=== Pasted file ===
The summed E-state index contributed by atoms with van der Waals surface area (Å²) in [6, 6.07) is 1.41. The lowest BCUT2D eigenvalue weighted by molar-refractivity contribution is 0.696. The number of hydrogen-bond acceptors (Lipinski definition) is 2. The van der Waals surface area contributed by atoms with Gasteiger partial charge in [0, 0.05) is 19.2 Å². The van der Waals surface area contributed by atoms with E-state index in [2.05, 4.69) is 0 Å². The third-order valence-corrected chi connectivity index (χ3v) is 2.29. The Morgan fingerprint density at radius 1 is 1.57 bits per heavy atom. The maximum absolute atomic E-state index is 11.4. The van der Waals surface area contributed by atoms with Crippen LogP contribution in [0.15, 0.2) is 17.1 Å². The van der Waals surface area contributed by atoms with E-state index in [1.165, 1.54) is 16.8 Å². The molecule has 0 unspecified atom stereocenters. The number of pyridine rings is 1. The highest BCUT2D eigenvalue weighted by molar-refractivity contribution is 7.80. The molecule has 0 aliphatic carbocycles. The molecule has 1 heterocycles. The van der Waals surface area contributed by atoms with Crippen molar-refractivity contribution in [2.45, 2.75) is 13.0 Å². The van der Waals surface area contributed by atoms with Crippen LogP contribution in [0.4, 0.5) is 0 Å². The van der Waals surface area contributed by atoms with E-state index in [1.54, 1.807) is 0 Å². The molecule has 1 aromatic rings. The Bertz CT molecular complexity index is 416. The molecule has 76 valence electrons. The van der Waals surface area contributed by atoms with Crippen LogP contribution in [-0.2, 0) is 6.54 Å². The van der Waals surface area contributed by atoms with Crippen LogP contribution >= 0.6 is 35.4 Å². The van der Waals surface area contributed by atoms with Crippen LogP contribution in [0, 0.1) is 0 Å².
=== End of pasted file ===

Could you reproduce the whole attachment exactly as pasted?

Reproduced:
The summed E-state index contributed by atoms with van der Waals surface area (Å²) in [6, 6.07) is 1.41. The lowest BCUT2D eigenvalue weighted by molar-refractivity contribution is 0.696. The number of hydrogen-bond acceptors (Lipinski definition) is 2. The van der Waals surface area contributed by atoms with Gasteiger partial charge in [0, 0.05) is 19.2 Å². The van der Waals surface area contributed by atoms with E-state index in [2.05, 4.69) is 0 Å². The third-order valence-corrected chi connectivity index (χ3v) is 2.29. The Morgan fingerprint density at radius 1 is 1.57 bits per heavy atom. The maximum absolute atomic E-state index is 11.4. The van der Waals surface area contributed by atoms with Crippen LogP contribution in [0.15, 0.2) is 17.1 Å². The van der Waals surface area contributed by atoms with E-state index in [1.165, 1.54) is 16.8 Å². The molecule has 0 unspecified atom stereocenters. The number of pyridine rings is 1. The highest BCUT2D eigenvalue weighted by molar-refractivity contribution is 7.80. The molecule has 0 aliphatic carbocycles. The molecule has 1 heterocycles. The van der Waals surface area contributed by atoms with Crippen molar-refractivity contribution in [2.45, 2.75) is 13.0 Å². The van der Waals surface area contributed by atoms with Crippen LogP contribution in [0.4, 0.5) is 0 Å². The van der Waals surface area contributed by atoms with E-state index in [1.54, 1.807) is 0 Å². The molecule has 1 aromatic rings. The Bertz CT molecular complexity index is 416. The molecule has 76 valence electrons. The van der Waals surface area contributed by atoms with Crippen LogP contribution in [-0.2, 0) is 6.54 Å². The van der Waals surface area contributed by atoms with Crippen LogP contribution >= 0.6 is 35.4 Å². The van der Waals surface area contributed by atoms with Crippen LogP contribution in [0, 0.1) is 0 Å².